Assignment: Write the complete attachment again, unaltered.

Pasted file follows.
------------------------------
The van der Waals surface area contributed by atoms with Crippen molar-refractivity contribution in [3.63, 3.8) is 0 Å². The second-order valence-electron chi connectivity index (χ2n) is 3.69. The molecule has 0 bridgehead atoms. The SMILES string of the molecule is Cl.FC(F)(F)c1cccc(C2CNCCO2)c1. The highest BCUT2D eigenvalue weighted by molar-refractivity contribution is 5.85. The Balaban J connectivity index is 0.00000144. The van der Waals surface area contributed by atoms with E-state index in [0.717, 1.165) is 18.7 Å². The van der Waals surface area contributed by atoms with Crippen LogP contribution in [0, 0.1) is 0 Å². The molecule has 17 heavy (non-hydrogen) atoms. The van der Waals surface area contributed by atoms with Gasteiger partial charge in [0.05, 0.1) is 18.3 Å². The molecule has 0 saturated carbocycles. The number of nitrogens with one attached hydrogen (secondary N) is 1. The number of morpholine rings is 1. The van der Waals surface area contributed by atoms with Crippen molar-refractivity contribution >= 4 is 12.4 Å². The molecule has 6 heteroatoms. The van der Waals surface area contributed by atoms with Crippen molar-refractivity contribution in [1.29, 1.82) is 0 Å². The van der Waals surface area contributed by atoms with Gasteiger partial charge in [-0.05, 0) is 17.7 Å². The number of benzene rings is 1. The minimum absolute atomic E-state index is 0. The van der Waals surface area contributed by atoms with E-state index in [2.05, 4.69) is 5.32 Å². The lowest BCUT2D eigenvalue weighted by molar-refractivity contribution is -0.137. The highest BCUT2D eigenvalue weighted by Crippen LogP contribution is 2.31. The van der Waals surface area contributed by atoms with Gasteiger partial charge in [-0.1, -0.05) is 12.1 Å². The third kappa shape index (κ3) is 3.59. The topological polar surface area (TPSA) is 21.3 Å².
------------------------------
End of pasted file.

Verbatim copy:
The van der Waals surface area contributed by atoms with Crippen molar-refractivity contribution in [3.63, 3.8) is 0 Å². The second-order valence-electron chi connectivity index (χ2n) is 3.69. The molecule has 0 bridgehead atoms. The SMILES string of the molecule is Cl.FC(F)(F)c1cccc(C2CNCCO2)c1. The highest BCUT2D eigenvalue weighted by molar-refractivity contribution is 5.85. The Balaban J connectivity index is 0.00000144. The van der Waals surface area contributed by atoms with E-state index in [0.717, 1.165) is 18.7 Å². The van der Waals surface area contributed by atoms with Crippen LogP contribution in [0, 0.1) is 0 Å². The molecule has 17 heavy (non-hydrogen) atoms. The van der Waals surface area contributed by atoms with Gasteiger partial charge in [0.05, 0.1) is 18.3 Å². The molecule has 0 saturated carbocycles. The number of nitrogens with one attached hydrogen (secondary N) is 1. The number of morpholine rings is 1. The van der Waals surface area contributed by atoms with Crippen molar-refractivity contribution >= 4 is 12.4 Å². The molecule has 6 heteroatoms. The van der Waals surface area contributed by atoms with Crippen molar-refractivity contribution in [1.29, 1.82) is 0 Å². The van der Waals surface area contributed by atoms with Gasteiger partial charge in [-0.05, 0) is 17.7 Å². The number of benzene rings is 1. The minimum absolute atomic E-state index is 0. The van der Waals surface area contributed by atoms with E-state index in [2.05, 4.69) is 5.32 Å². The lowest BCUT2D eigenvalue weighted by molar-refractivity contribution is -0.137. The highest BCUT2D eigenvalue weighted by Crippen LogP contribution is 2.31. The van der Waals surface area contributed by atoms with Gasteiger partial charge in [-0.1, -0.05) is 12.1 Å². The third kappa shape index (κ3) is 3.59. The topological polar surface area (TPSA) is 21.3 Å².